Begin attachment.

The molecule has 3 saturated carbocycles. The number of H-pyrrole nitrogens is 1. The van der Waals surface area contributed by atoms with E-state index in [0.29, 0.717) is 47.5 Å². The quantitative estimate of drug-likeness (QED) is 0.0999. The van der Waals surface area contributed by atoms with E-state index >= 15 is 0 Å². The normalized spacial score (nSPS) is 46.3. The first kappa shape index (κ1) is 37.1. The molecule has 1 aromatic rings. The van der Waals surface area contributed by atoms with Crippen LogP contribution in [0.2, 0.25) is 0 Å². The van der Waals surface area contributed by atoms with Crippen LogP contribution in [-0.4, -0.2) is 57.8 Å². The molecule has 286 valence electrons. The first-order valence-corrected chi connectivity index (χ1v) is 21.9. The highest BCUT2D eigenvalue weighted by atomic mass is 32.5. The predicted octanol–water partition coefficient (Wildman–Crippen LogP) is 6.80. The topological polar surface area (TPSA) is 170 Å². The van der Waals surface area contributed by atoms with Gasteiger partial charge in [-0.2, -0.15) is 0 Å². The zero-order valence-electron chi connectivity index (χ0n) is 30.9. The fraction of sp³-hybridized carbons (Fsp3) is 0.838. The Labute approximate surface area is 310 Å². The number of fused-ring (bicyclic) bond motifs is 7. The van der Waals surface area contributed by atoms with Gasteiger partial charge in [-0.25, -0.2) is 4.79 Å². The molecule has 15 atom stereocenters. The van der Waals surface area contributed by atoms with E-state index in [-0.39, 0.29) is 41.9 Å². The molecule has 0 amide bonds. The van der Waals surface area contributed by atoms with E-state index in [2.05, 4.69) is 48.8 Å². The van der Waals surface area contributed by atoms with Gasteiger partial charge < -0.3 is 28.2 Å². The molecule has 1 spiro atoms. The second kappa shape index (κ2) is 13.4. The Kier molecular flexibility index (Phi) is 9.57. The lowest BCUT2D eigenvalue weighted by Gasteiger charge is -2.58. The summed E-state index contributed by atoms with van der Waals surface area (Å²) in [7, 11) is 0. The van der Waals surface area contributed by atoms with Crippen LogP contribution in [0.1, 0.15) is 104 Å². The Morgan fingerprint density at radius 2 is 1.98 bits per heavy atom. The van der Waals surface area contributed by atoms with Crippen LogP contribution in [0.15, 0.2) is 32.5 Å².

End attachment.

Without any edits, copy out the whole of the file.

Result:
The molecule has 3 saturated carbocycles. The number of H-pyrrole nitrogens is 1. The van der Waals surface area contributed by atoms with E-state index in [0.29, 0.717) is 47.5 Å². The quantitative estimate of drug-likeness (QED) is 0.0999. The van der Waals surface area contributed by atoms with E-state index >= 15 is 0 Å². The normalized spacial score (nSPS) is 46.3. The first kappa shape index (κ1) is 37.1. The molecule has 1 aromatic rings. The van der Waals surface area contributed by atoms with Crippen LogP contribution in [0.2, 0.25) is 0 Å². The van der Waals surface area contributed by atoms with Crippen LogP contribution in [-0.4, -0.2) is 57.8 Å². The molecule has 286 valence electrons. The first-order valence-corrected chi connectivity index (χ1v) is 21.9. The highest BCUT2D eigenvalue weighted by atomic mass is 32.5. The predicted octanol–water partition coefficient (Wildman–Crippen LogP) is 6.80. The topological polar surface area (TPSA) is 170 Å². The van der Waals surface area contributed by atoms with Gasteiger partial charge in [-0.2, -0.15) is 0 Å². The zero-order valence-electron chi connectivity index (χ0n) is 30.9. The fraction of sp³-hybridized carbons (Fsp3) is 0.838. The Labute approximate surface area is 310 Å². The number of fused-ring (bicyclic) bond motifs is 7. The van der Waals surface area contributed by atoms with Gasteiger partial charge in [-0.25, -0.2) is 4.79 Å². The molecule has 15 atom stereocenters. The van der Waals surface area contributed by atoms with E-state index in [-0.39, 0.29) is 41.9 Å². The molecule has 0 amide bonds. The van der Waals surface area contributed by atoms with E-state index in [2.05, 4.69) is 48.8 Å². The van der Waals surface area contributed by atoms with Gasteiger partial charge < -0.3 is 28.2 Å². The molecule has 1 spiro atoms. The second kappa shape index (κ2) is 13.4. The Kier molecular flexibility index (Phi) is 9.57. The lowest BCUT2D eigenvalue weighted by Gasteiger charge is -2.58. The summed E-state index contributed by atoms with van der Waals surface area (Å²) in [7, 11) is 0. The van der Waals surface area contributed by atoms with Crippen LogP contribution in [0.1, 0.15) is 104 Å². The Morgan fingerprint density at radius 2 is 1.98 bits per heavy atom. The van der Waals surface area contributed by atoms with Crippen LogP contribution in [0.15, 0.2) is 32.5 Å².